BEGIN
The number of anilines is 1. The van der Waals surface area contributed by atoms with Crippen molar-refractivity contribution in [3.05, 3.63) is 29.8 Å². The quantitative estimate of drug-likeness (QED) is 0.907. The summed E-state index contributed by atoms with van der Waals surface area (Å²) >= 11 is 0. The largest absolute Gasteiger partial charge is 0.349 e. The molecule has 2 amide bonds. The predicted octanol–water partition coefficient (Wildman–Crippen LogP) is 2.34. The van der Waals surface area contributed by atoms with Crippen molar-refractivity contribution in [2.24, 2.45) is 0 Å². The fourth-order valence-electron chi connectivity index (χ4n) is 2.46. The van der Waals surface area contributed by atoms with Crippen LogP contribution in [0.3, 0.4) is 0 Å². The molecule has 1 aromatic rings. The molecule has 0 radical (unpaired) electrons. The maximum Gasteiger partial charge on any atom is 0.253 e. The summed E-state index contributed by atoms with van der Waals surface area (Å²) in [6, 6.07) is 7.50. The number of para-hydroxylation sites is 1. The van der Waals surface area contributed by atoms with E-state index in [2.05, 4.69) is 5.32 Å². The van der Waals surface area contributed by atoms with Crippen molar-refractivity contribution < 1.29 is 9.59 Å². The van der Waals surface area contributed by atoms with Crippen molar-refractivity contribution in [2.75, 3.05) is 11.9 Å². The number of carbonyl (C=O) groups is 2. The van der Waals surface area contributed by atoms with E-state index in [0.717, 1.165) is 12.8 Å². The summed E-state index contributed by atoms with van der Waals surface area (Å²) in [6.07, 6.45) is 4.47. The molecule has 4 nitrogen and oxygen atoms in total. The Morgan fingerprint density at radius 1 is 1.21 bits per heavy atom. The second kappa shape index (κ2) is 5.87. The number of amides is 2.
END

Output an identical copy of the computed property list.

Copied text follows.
The number of anilines is 1. The van der Waals surface area contributed by atoms with Crippen molar-refractivity contribution in [3.05, 3.63) is 29.8 Å². The quantitative estimate of drug-likeness (QED) is 0.907. The summed E-state index contributed by atoms with van der Waals surface area (Å²) >= 11 is 0. The largest absolute Gasteiger partial charge is 0.349 e. The molecule has 2 amide bonds. The predicted octanol–water partition coefficient (Wildman–Crippen LogP) is 2.34. The van der Waals surface area contributed by atoms with Crippen molar-refractivity contribution in [2.24, 2.45) is 0 Å². The fourth-order valence-electron chi connectivity index (χ4n) is 2.46. The van der Waals surface area contributed by atoms with Crippen LogP contribution in [0.3, 0.4) is 0 Å². The molecule has 1 aromatic rings. The molecule has 0 radical (unpaired) electrons. The maximum Gasteiger partial charge on any atom is 0.253 e. The summed E-state index contributed by atoms with van der Waals surface area (Å²) in [6, 6.07) is 7.50. The number of para-hydroxylation sites is 1. The van der Waals surface area contributed by atoms with E-state index in [2.05, 4.69) is 5.32 Å². The van der Waals surface area contributed by atoms with Crippen molar-refractivity contribution < 1.29 is 9.59 Å². The van der Waals surface area contributed by atoms with Crippen molar-refractivity contribution in [2.75, 3.05) is 11.9 Å². The number of carbonyl (C=O) groups is 2. The van der Waals surface area contributed by atoms with E-state index in [0.717, 1.165) is 12.8 Å². The summed E-state index contributed by atoms with van der Waals surface area (Å²) in [6.07, 6.45) is 4.47. The molecule has 4 nitrogen and oxygen atoms in total. The Morgan fingerprint density at radius 1 is 1.21 bits per heavy atom. The second kappa shape index (κ2) is 5.87. The number of amides is 2.